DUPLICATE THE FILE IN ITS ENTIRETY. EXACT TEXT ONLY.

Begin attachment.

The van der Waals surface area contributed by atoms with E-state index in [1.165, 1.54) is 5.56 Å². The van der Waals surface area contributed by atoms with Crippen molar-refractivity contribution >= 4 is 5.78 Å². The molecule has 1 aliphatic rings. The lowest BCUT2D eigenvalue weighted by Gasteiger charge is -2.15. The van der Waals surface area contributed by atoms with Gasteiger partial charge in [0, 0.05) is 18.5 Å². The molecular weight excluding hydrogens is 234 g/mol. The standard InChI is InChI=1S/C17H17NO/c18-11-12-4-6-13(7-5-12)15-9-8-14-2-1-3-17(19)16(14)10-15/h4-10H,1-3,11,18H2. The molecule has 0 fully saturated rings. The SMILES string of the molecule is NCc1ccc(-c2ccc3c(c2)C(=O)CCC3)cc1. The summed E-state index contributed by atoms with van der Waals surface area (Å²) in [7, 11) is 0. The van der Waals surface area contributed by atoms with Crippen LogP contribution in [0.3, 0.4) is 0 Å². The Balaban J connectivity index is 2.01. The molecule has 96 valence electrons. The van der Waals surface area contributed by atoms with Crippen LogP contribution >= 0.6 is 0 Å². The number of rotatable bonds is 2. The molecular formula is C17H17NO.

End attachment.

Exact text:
The van der Waals surface area contributed by atoms with E-state index in [1.165, 1.54) is 5.56 Å². The van der Waals surface area contributed by atoms with Crippen molar-refractivity contribution >= 4 is 5.78 Å². The molecule has 1 aliphatic rings. The lowest BCUT2D eigenvalue weighted by Gasteiger charge is -2.15. The van der Waals surface area contributed by atoms with Gasteiger partial charge in [0, 0.05) is 18.5 Å². The molecular weight excluding hydrogens is 234 g/mol. The standard InChI is InChI=1S/C17H17NO/c18-11-12-4-6-13(7-5-12)15-9-8-14-2-1-3-17(19)16(14)10-15/h4-10H,1-3,11,18H2. The molecule has 0 fully saturated rings. The SMILES string of the molecule is NCc1ccc(-c2ccc3c(c2)C(=O)CCC3)cc1. The summed E-state index contributed by atoms with van der Waals surface area (Å²) in [7, 11) is 0. The van der Waals surface area contributed by atoms with Crippen LogP contribution in [0.3, 0.4) is 0 Å². The Balaban J connectivity index is 2.01. The molecule has 96 valence electrons. The van der Waals surface area contributed by atoms with Crippen LogP contribution >= 0.6 is 0 Å². The number of rotatable bonds is 2. The molecular formula is C17H17NO.